Road cycling was something that, like the running, never got to where it should have this year.  The injuries put me way behind schedule when Taupo training started, and I was well over race weight.  I'd started my second new job of the year and was in the midst of recruiting and training a new team whilst still trying to learn my own role.  A trip to Canberra for work also disrupted my cycling.


And then we brought home a little speck of a kitten and my motivation to leave the house to go for a bike ride plummeted to an all-time low. Meet Bergamo.


Who could have known that such a tiny ball of fluff could be so much work?  We spent the first week trying to get her to eat.  We would take her to bed with us every night and she would stay there till we rose in the morning. I'd never had such a small Burmese before and felt overwhelmingly protective.

Thankfully after a week Bergamo found her appetite (and her voice) and came out of her shell.  She started growing and hasn't stopped.  Gaffer was quickly besotted, at least until she grew large enough to be able to jump on him with a modicum of force.  Now he sits there and howls until we rescue him from her enthusiasm.

By the time Taupo came around there was no way I was ready to ride 160km.  I instead rode the first 80km then executed a planned DNF, making the most of the bus ride back to the startline, a cold cider at the motel and my private spa pool.



Not long after that I was flying premium economy all the way to Geneva for four days of meetings.  I had a half day free - long enough for a cruise on the lake.  Looks beautiful but it was -11 when I arrived, and we had a full day of snow. What with breakfast meetings at 7.30am, a full day of conference, and formal dinners and evening meetings there wasn't any time to run, even if I'd had the warm gear required.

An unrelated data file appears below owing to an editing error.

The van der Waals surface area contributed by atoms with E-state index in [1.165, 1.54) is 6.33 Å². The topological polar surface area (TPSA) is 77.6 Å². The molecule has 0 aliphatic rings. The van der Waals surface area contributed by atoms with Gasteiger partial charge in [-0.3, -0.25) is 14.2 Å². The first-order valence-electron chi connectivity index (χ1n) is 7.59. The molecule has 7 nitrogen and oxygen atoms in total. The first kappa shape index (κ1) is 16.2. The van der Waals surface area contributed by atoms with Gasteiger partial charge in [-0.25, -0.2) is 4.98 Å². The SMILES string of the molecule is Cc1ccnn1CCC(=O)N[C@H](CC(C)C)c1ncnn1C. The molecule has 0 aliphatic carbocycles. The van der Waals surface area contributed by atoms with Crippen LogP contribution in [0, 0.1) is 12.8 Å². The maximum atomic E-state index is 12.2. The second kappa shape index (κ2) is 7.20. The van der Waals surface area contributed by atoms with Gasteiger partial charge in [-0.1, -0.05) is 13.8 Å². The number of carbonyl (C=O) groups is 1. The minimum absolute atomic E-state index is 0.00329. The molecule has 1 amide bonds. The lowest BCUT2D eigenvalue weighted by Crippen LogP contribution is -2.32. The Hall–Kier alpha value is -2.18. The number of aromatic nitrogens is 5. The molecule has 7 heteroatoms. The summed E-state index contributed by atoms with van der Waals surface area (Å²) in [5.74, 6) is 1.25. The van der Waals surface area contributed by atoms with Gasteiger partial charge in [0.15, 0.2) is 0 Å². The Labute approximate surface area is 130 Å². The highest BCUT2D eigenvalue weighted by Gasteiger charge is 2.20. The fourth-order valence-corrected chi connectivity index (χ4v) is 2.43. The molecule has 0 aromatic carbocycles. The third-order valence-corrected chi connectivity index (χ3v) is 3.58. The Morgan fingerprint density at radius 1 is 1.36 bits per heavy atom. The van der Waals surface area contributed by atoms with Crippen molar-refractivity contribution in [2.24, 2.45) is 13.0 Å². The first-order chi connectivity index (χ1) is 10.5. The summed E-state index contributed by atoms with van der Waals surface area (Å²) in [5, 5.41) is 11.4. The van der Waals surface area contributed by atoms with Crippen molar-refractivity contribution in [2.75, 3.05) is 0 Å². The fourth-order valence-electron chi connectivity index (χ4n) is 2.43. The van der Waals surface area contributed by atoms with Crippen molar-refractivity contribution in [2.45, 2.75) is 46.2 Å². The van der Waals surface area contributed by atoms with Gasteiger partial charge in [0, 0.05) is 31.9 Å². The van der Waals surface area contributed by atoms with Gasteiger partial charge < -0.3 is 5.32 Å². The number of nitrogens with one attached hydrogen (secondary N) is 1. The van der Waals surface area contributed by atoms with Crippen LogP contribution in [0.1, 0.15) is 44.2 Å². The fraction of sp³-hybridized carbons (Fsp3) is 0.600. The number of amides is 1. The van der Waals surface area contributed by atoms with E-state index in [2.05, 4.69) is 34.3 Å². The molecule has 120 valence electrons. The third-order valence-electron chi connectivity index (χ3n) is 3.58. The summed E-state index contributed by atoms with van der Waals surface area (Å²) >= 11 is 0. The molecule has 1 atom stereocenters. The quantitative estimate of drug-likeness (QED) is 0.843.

On the way back I had two days in London for more meetings, and an evening of fun with these two lovely people.


London rained. I was really happy to be home.


Everything at home was. Tissy is still not best pleased with our new addition, but will tolerate her unless she gets too close, then short, sharp retribution is in order.


A last minute hitch with catsitting arrangements led to Hamish heading off to Central Otago for Christmas, and me spending some quiet time at home.  A beautiful Christmas day provided an opportunity for a bike ride around the Bays.


Most of the time though it was just me and the cats.


Who continued to be incredibly cute.

So where does that leave things?  2012 was an amazing year.  I didn't really achieve my fitness goals, but had a lot of fun all the same.  I got into Overload, an extremely intense crossfit style programme at my gym.  I also continued to train with Duck, both individually and in groups.  However at the end of the year I felt the least fit I have been in a long time, and am certainly the heaviest.

A lot of that had to do with work.  Three different jobs in one year is a lot of change, even if it's good change. I love my new role but I do feel the pressure.  It's not going to ease off this year either, as my team have two conferences we are organising, both being held in April, and have also taken over as Chair of an important international engagement. Oh, and one of the conferences starts on my 40th birthday. That has scuttled plans to cycle the Central Otago rail trail ...

I finished the year feeling quite drained and in need of a solid break.  Unfortunately not being able to go down south has meant I haven't been able to get away and I'm worried I'm going to head back to work in two weeks not feeling refreshed.  2013 is going to be huge as well, especially as we are on the waiting list for our greyhound. If Tissy doesn't like Bergamo then she's in for a real shock ...